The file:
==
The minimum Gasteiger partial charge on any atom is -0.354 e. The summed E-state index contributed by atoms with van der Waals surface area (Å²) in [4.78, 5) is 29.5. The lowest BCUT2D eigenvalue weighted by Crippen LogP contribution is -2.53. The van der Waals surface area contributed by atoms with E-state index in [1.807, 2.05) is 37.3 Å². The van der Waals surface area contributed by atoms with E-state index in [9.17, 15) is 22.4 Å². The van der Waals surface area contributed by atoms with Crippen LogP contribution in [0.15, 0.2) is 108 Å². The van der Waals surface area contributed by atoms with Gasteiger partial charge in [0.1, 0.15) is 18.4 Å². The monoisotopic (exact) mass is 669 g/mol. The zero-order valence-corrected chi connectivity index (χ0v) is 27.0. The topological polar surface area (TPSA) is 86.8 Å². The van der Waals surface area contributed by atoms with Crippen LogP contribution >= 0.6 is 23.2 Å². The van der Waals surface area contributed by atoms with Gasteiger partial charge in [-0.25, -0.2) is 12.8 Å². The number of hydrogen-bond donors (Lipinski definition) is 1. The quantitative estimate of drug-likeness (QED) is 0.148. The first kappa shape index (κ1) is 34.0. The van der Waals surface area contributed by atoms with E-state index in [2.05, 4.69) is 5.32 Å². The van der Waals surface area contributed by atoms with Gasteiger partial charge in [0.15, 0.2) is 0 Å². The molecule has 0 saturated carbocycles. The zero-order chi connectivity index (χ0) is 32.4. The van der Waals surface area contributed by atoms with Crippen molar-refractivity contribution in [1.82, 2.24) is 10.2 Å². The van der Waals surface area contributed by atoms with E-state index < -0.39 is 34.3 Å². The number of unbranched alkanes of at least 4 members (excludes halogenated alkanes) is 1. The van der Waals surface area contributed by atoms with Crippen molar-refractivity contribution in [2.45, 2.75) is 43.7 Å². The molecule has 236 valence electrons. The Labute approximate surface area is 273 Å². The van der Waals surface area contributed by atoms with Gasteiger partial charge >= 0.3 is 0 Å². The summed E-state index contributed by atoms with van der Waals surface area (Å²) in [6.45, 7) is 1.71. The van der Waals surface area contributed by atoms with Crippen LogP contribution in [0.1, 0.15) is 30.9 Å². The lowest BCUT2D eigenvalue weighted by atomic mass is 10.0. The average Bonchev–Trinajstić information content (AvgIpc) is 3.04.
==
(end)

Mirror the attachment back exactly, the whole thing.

The minimum Gasteiger partial charge on any atom is -0.354 e. The summed E-state index contributed by atoms with van der Waals surface area (Å²) in [4.78, 5) is 29.5. The lowest BCUT2D eigenvalue weighted by Crippen LogP contribution is -2.53. The van der Waals surface area contributed by atoms with E-state index in [1.807, 2.05) is 37.3 Å². The van der Waals surface area contributed by atoms with E-state index in [9.17, 15) is 22.4 Å². The van der Waals surface area contributed by atoms with Crippen LogP contribution in [0.15, 0.2) is 108 Å². The van der Waals surface area contributed by atoms with Gasteiger partial charge in [0.1, 0.15) is 18.4 Å². The monoisotopic (exact) mass is 669 g/mol. The zero-order valence-corrected chi connectivity index (χ0v) is 27.0. The topological polar surface area (TPSA) is 86.8 Å². The van der Waals surface area contributed by atoms with Crippen LogP contribution >= 0.6 is 23.2 Å². The van der Waals surface area contributed by atoms with Gasteiger partial charge in [-0.25, -0.2) is 12.8 Å². The number of hydrogen-bond donors (Lipinski definition) is 1. The quantitative estimate of drug-likeness (QED) is 0.148. The first kappa shape index (κ1) is 34.0. The van der Waals surface area contributed by atoms with E-state index in [2.05, 4.69) is 5.32 Å². The van der Waals surface area contributed by atoms with Gasteiger partial charge in [0.15, 0.2) is 0 Å². The molecule has 0 saturated carbocycles. The zero-order chi connectivity index (χ0) is 32.4. The van der Waals surface area contributed by atoms with Crippen molar-refractivity contribution in [1.82, 2.24) is 10.2 Å². The van der Waals surface area contributed by atoms with E-state index < -0.39 is 34.3 Å². The number of unbranched alkanes of at least 4 members (excludes halogenated alkanes) is 1. The van der Waals surface area contributed by atoms with Crippen molar-refractivity contribution in [2.45, 2.75) is 43.7 Å². The molecule has 236 valence electrons. The Labute approximate surface area is 273 Å². The van der Waals surface area contributed by atoms with Gasteiger partial charge >= 0.3 is 0 Å². The summed E-state index contributed by atoms with van der Waals surface area (Å²) in [6.45, 7) is 1.71. The van der Waals surface area contributed by atoms with Crippen LogP contribution in [0.1, 0.15) is 30.9 Å². The lowest BCUT2D eigenvalue weighted by atomic mass is 10.0. The average Bonchev–Trinajstić information content (AvgIpc) is 3.04.